Spanish ocean-faring large ships lacked the maneuverability of the Turkish fleet and were ineffective in inland seas like the Mediterranean.

For these reasons, the Turkish Navy was the main naval power controlling the Mediterranean and the Black Sea.

Elizabeth I was also one of the followers of Turquerie fashion, and she is known to wear Turkish accessories and earrings.

Elizabeth I and Turkish Sultan Murad III were Pen Pals, constantly writing to each other and exchanging views.

It is known that Elizabeth I thinks Islam and Protestantism are similar and should unite against the Catholic World.

6. France and Ottoman Alliance lasted for centuries

Francis I (left) and Suleiman the Magnificent (right) formed a Franco-Ottoman alliance. The painting was painted by Titian circa 1530 to illustrate the friendship between France and Turkey.

At the beginning of the 16th century, the House of Habsburg was a massive force that controlled Central Europe, Spain, and parts of Italy. 

Francis I, and France were threatened by the House of Habsburg in 1526 and sent a delegation to Istanbul asking for assistance from the Ottoman Empire.

From that year on, Turkey and France supported each other in European affairs, and they formed a political bloc that would balance other Central European powers.

After this alliance, French culture also started influencing Turkey. This political union has also affected both cultures. For example, today 5% of the Turkish language words are loanwords from French.

The debt of cultural sharing with France is extensive. Turkish language, even though the Ottoman Empire controlled Arabic territories and shared the same religion with Arabs, has fewer common words with the Arabic Language.

Most Arabic loanwords are religious terms, whereas French loanwords influence every aspect of Turkish culture.

If you think the Turkish language is Arabic, you are very wrong. Please check my article on Turkish and Arabic Languages.

The Franco-Ottoman alliance that began in 1590 continued for more than two and a half centuries until Napoleon attacked Ottoman Egypt between 1798 and 1801.

7. Turkish Military Tactics Ended Feudalism in Europe

Turkish military tactics and cannons breached the walls of Istanbul, which were considered unreachable.

The employment of cannons and other siege tactics By Turkish Sultans changed the political landscape of Europe.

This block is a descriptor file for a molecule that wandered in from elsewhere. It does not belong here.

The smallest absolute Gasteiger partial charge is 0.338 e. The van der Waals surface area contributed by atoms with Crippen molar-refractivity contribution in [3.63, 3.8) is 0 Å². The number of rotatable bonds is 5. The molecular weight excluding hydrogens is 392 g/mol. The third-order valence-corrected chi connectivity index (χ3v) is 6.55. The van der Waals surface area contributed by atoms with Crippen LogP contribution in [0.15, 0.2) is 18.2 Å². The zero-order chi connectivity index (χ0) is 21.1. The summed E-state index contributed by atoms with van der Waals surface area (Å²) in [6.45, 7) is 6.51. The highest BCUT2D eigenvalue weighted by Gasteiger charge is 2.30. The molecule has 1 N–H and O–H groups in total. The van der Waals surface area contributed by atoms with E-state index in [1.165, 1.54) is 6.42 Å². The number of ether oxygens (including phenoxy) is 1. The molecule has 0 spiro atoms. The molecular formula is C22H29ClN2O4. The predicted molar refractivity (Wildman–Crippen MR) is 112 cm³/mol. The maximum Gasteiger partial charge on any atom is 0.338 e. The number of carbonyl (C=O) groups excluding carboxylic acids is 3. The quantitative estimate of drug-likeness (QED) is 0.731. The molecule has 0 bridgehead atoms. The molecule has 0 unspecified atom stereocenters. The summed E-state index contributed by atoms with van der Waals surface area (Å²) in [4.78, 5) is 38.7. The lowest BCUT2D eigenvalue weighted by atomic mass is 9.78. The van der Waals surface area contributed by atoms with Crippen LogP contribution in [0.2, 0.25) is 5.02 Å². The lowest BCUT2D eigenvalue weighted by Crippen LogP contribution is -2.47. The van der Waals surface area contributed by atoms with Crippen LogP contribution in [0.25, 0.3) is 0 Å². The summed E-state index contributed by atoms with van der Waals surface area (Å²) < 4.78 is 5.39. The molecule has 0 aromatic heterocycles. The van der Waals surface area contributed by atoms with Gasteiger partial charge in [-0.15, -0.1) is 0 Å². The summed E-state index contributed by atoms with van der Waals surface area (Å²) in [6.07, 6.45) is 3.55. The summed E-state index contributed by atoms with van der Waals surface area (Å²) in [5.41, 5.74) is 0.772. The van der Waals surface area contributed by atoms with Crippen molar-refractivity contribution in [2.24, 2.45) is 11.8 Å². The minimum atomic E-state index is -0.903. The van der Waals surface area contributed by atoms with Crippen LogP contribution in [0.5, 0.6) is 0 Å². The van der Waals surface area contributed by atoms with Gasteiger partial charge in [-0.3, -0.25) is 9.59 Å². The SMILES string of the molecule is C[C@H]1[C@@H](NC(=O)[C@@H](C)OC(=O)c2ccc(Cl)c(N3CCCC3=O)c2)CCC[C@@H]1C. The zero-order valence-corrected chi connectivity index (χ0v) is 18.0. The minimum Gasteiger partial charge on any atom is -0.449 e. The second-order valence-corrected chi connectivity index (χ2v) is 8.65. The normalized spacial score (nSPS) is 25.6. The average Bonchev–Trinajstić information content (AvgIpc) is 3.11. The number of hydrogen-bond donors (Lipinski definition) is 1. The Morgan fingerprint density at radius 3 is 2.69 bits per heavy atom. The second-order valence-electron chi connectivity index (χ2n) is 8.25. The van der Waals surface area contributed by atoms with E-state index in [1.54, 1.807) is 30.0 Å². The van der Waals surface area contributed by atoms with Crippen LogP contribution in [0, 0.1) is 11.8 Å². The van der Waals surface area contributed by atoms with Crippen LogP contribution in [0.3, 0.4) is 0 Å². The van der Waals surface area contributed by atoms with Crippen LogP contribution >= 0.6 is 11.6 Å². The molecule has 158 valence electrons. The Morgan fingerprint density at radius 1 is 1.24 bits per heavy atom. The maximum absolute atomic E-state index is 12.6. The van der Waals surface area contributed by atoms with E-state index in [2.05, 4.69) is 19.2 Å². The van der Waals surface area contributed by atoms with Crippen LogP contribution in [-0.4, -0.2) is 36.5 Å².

The castles were more easily breachable with this new technology. As a result, bigger countries were formed in Europe, and the Feudal Ages ended in Europe.

Suggested Reading: Why and When did Istanbul Become Constantinople? A Local Answers

8. Turks Intervened in Europe in desperate times

The Turkish Empire provided sanctuary to desperate people and also to European Kings fleeing from their rival forces.

World War II was not the first time Turkey saved European Jews.

In 1492, Turkey dispatched its flotilla to save and provide sanctuary to Spanish Jews when they faced the Spanish Inquisition.

Today, Turkish Jews living in Turkey are mostly descendants of people fleeing the Spanish Inquisition.

During the Irish Great Famine, Turks were also there.

The Turkish Ottoman Empire donated 2000 Pounds, but Turks also sneaked their supply ships to the Irish city of Drogheda by breaking the English blockade. Source

For this reason, the crescent is one of the most used symbols in the Irish city of Drogheda.

A copy of the letter sent by Irish nobles to Ottoman Sultan Abdulmejid I for his aid to Ireland during the Great Famine in 1847, in Dublin, Ireland ( Ahmet Gürhan Kartal – Anadolu Agency )

9. Turks preserved the Orthodox Sect of Christianity

Turks saved Orthodox Christianity in Eastern Europe by fending Catholic powers from the Balkans. Turks also preserved the Orthodox Patriarch of Istanbul.

Today, the Serbians, Greeks, Bulgarians, Hungarians, and many other European communities are still Orthodox Christians because of Turkish rule over Southeast Europe, not letting Catholic powers assimilate the Balkans.

Turkey, unlike other European powers, continued Roman Empire traditions and tolerance of other beliefs. For this reason, assimilation was not the state policy of the Ottoman Empire.

10. Even IKEA’s Swedish Meatballs are Turkish

Source Swedish Government Twitter